about future health prospects (BIwont develop AIDS^). Interestingly, such illusions were a
response to the threat that seropositivity posed to the participants. Men who had been tested
and had decided not to know whether their status was seropositive or seronegative did not
show positive illusions to the same extent.
Positive illusions were Bassociated with reduced fatalistic vulnerability regarding AIDS,
with the use of positive attitudes as a coping technique, with the use of personal growth/
helping others as a coping technique, with less use of avoidant coping strategies, and with
greater practice of health-promoting behaviors^(Taylor and Brown 1994, page 24, my
emphasis). In the study, people who were more optimistic with respect to their health prospects
were also found to be willing to make greater lifestyle changes in order to preserve their health,
and the benefits could not be attributed to dispositional optimism because seropositive and
seronegative men did not differ with respect to that.
Two common explanations for the link between optimism and health were invoked in this
particular case: just like dispositional optimism, unrealistic optimism reduces stress in threat
situations, sustaining our motivation to engage in health-promoting behaviour; and it can lead
to effective coping strategies, enabling us to face rather than deny or avoid our problems. In the
study, AIDS-specific unrealistic optimism had more significant effects on seropositive than
seronegative men. Seropositive men were more likely to look for social support and more
likely to believe that they had a control over their future health prospects.
People who have a positive sense of self-worth, belief in their own control, and
optimism about the future may be more likely to practice conscientious health habits
and to use services appropriately. (Taylor et al. 2000,page100)
Positive illusions also arise in those of us who have already experienced illness and have to
adjust to uncertainty in their health prospects. The sense that we can control our future health
prospects has been linked to successful adjustment. For instance, it has been shown that
women diagnosed with breast cancer cope better with their difficult situation when they adopt
self-enhancing beliefs, such as BI am stronger as a result of the illness^or BI can cope better
with cancer than other cancer patients^, and exhibit some illusion of control, such as in the
statement: BI am in control of my health condition now^(Taylor 1983;Tayloretal.1984;
Taylor and Sherman 2008). Both in the prevention and the management of illness, positive
illusions can contribute to good health outcomes. People seem to behave more responsibly if
they believe that it is in their power to avoid or at least delay illness.
In this section, I focused on the contribution of optimistic beliefs to the promotion of
attitudes and behaviours related to better health outcomes or better adjustment in people whose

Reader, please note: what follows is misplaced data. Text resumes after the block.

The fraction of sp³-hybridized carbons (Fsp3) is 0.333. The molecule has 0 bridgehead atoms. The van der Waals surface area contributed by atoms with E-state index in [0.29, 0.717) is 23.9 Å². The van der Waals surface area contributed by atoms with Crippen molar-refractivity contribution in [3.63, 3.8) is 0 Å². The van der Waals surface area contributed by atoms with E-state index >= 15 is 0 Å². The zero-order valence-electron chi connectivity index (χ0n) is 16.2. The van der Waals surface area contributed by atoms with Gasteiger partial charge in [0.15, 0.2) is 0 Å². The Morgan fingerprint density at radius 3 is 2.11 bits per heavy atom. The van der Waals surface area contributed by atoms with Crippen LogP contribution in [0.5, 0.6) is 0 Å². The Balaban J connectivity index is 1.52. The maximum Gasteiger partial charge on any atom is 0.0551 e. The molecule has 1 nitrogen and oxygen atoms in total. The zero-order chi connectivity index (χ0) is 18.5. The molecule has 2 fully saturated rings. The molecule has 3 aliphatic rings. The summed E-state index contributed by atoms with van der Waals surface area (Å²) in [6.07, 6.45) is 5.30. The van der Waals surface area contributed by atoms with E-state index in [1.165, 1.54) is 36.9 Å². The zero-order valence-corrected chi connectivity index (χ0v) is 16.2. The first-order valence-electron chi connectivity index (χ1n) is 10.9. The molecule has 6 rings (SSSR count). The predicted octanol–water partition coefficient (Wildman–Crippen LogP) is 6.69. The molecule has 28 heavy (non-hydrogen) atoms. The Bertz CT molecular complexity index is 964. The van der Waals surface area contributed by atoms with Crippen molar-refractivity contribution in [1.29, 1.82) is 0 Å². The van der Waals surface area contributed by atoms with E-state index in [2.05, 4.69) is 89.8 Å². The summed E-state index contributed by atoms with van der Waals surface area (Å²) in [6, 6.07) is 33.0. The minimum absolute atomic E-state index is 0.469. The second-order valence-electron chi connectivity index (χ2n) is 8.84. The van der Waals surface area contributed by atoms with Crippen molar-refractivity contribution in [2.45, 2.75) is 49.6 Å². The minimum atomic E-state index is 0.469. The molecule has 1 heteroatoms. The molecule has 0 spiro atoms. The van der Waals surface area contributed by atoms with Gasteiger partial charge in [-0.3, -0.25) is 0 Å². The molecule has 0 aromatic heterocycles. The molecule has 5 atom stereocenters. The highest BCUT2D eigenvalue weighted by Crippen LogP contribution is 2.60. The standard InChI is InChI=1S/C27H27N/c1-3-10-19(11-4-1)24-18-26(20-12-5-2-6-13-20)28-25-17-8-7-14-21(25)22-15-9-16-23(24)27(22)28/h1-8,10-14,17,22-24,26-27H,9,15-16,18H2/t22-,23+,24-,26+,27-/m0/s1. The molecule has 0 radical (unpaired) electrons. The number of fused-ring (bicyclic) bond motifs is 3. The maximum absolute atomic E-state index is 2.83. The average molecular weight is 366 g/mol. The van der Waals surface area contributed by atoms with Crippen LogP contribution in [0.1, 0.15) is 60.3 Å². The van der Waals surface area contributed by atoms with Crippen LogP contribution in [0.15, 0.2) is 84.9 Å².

health is under threat. Crucially, it is not the realism or epistemic rationality of the adopted
belief that predicts its efficacy with respect to health promotion or psychological adjustment.
The beliefs reported in the studies were more than just small distortions of reality, as the
authors themselves notice discussing the study on women who had breast cancer:
A surprising, somewhat startling finding of the research was that some of the positive
beliefs these women developed about their breast cancer experience were illusory
(Taylor 1983). Many women expressed the belief that they could personally control
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the cancer and keep it from coming back. Others insisted they had been cured, although
their records showed them to have progressing illness. Despite the fact that these beliefs
were inconsistent with objective medical evidence, they were associated with the criteria
normally associated with mental health and not with psychological distress. (Taylor et al.
2000, page 99)
The positive outcomes are due to the beliefs role in supporting a conception of the person not
as a helpless victim, but as an agent who can determine what her future is going to be. Success
in this area means that the agent believes that she can address her health problems, and
attempts to solve them by changing her behaviour, without denying existing challenges or
threats. Thus, the beliefs that leads to better outcomes are linked to behavioural changes in the
face of threats.
6 Optimistic People as Better Agents
As we saw in section 3, where we introduced the traditional view and the trade-off view, the
former offers an oversimplified account of the relationship between having true beliefs and
psychological wellbeing, potentially leading to an unjustified stigmatisation of poor mental
health as a manifestation of irrationality. The trade-off view avoids that problem, but in order to
explain how optimistic beliefs can be harmful, commits itself to the claim that the optimistic
beliefs leading to psychological wellbeing are those that involve just a small distortion of
Both the traditional view and the trade-off view have implications for the goals of
psychological interventions. According to the traditional view, psychological health is en-
hanced when the capacity to have true beliefs is introduced or restored.
The ability to perceive reality as it reallyis is fundamental to effective functioning. It is
considered one of the two preconditions to the development of the healthy personality.
(Jourard and Landsman 1980, page 75)